Steve Stevenson: "I don't see any one trying to rename and change hannakah or the other days of celebration, just Christmas, making it a day to sell goods, not what it is about. But Christians are the ones being attacked here, as everywhere, which kinda makes me believe more that it is true, I respect all other beliefs, it is a free country, but Christians are being attacked not only at Christmas but everyday, put a cross in your yard and someone complains but put any other religious symbol up and no one cares. I salute the lady Rep for standing up to this, it is an important fight as anything else as it does effect freedom."@Steve Stevenson: I think what's happening is that the unfair advantage that Christmas once had here in America each December is being righted... When store employees blindly wished everyone a Merry Christmas, it was no more or less of a slight to some non-Christians than "Happy Holidays!" (or "Happy Hanakkah!!," or any other festive but non-Christian greeting) is to some Christian shoppers today.
The fact is, we're not all Christians, and we Americans don't all celebrate Christmas... It's not exclusively the Christmas season, and they're not all Christmas sales, Christmas shoppers, Christmas concerts, Christmas pageants, Christmas decorations... While I'm sure it was nice back in the days when the mob ruled, and non-Christians were supposed to just grin and accept it when their whole town and country celebrated Christmas all around them, those days are over now... Now we protect the rights of the minority, too...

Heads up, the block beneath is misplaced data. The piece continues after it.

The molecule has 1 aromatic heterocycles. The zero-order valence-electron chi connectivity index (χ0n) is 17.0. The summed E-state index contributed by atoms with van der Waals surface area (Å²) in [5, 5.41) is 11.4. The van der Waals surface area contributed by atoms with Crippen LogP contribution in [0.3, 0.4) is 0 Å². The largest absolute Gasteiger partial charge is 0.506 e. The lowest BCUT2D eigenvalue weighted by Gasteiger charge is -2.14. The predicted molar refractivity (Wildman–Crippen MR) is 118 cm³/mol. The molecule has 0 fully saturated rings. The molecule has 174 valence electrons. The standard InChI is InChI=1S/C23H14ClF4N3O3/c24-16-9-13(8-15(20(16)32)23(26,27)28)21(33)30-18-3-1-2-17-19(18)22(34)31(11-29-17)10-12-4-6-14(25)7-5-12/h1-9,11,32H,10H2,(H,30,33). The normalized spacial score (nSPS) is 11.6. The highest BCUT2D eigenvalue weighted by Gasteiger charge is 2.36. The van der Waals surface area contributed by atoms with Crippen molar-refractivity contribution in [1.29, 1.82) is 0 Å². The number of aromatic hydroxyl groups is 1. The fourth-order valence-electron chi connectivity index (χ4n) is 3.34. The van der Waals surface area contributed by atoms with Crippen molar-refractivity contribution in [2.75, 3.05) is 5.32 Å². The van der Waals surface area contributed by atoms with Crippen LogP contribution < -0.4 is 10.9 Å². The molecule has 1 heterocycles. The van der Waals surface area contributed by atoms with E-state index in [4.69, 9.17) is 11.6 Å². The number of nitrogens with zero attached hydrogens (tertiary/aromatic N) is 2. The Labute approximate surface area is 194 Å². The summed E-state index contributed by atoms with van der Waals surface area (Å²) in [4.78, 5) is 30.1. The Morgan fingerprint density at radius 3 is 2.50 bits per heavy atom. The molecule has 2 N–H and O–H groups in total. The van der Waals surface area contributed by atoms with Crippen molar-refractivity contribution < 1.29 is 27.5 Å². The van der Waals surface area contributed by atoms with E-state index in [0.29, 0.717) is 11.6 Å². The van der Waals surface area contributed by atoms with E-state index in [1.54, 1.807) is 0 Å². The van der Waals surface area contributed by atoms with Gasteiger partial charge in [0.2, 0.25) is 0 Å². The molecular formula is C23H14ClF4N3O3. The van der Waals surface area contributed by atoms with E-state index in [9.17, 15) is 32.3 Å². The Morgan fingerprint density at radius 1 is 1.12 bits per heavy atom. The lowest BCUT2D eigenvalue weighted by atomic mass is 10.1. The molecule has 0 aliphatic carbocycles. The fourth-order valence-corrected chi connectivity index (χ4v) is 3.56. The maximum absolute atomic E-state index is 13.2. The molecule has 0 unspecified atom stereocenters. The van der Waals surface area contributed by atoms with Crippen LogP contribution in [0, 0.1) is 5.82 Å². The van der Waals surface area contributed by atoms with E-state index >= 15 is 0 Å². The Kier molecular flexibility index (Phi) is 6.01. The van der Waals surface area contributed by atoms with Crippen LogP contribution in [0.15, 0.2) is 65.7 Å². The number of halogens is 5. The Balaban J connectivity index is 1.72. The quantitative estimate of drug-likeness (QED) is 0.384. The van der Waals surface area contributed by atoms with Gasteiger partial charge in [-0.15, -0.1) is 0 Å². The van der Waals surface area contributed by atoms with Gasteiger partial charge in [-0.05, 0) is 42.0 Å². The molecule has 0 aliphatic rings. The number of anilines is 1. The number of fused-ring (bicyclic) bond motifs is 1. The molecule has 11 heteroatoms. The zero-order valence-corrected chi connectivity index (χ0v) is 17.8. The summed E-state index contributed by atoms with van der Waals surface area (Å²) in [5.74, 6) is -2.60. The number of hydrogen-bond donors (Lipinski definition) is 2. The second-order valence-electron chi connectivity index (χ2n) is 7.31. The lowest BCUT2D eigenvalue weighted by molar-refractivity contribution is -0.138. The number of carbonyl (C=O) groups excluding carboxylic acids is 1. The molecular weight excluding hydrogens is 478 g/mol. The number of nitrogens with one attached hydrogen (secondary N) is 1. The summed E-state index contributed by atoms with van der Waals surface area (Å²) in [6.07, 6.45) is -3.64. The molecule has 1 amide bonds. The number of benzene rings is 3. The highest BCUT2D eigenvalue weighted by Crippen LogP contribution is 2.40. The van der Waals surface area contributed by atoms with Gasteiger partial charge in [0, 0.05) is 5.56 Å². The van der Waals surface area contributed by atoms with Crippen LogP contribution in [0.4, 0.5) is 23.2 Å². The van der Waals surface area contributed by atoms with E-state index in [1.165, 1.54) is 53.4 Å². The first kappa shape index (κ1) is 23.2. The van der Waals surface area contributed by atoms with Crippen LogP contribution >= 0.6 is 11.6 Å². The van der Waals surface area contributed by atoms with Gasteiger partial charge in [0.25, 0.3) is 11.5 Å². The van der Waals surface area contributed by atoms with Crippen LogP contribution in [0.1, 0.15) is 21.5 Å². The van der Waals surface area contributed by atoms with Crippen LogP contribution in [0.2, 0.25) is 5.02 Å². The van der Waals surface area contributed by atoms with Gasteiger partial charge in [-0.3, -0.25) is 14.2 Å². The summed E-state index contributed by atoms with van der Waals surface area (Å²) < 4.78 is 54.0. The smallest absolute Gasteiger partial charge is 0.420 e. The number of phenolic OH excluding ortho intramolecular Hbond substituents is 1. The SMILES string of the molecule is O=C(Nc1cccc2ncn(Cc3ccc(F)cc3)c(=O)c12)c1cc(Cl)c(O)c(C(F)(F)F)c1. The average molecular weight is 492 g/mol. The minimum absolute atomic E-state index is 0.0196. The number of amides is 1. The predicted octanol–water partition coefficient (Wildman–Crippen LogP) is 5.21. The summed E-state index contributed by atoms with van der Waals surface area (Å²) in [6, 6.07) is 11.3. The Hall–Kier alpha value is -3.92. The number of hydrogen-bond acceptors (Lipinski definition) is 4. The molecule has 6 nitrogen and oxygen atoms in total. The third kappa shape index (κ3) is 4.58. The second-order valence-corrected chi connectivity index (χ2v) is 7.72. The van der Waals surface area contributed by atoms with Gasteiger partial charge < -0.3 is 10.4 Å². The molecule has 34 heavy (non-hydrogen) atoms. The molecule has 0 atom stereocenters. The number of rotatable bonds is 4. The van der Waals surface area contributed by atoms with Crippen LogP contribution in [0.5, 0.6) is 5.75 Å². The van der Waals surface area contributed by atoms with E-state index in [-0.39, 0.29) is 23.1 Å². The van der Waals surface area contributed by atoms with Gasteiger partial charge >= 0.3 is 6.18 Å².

I'm sure stores would LOVE to wish every person celebrating a particular holiday the greeting most appropriate to them--and I bet that in almost every case where the clerk is sure of the holiday a particular customer celebrates, they do (and I'm fully down with those "It's OK to wish me a Merry Christmas" buttons some folks wear, so that clerks and cashiers do know)--but one's religion is not tattooed on the forehead... Wishing everyone happy holidays covers all faiths, and New Years, taboot... (And it's better'n wishing everyone Merry Christmas on Mondays, Happy Hanukkah on Tuesdays, Sweet Festivus on Wednesdays, ...)
The tree thing is a little more silly... Though it's origins are pagan, a decorated evergreen is known as a Christmas tree, these days... but there is nothing wrong with making the yearly lighting ceremonies more inclusive by also including non-Christian decorations, and billing it as a holiday lighting festival... a Festival of Lights, as it were...
Or, if a locality can afford it, have a Christmas Tree Lighting... And then have a Menorah Lighting Celebration, and / or a Kwanzaa Festival, and / or a HumanLight gathering, so it at least looks like the town or city is trying to meet the needs of all of it's residents, as opposed to only addressing the needs of the majority faith and culture. (Another great thing about America is that we defend the minority against strict majority rule... Even if there's only one non-Christian, he has as much right to have his faith recognized and celebrated by the local government as the Christian majority, and every right to complain if he believes he is being treated unfairly before the law.)
As for the rest, it's kind of in the eye of the beholder, I suspect... While I don't know where one would go to find proof either way--I'm offering no more or less evidence than you are--I suspect that there are proportionately no more complaints about Christian iconography than there are about non-Christian (sacred or secular) iconography, and that a whole lot of the complaints are based on height, zoning restrictions, community covenants, or other non-religious issues, besides.
Posted 11/30/11, 4:14 PM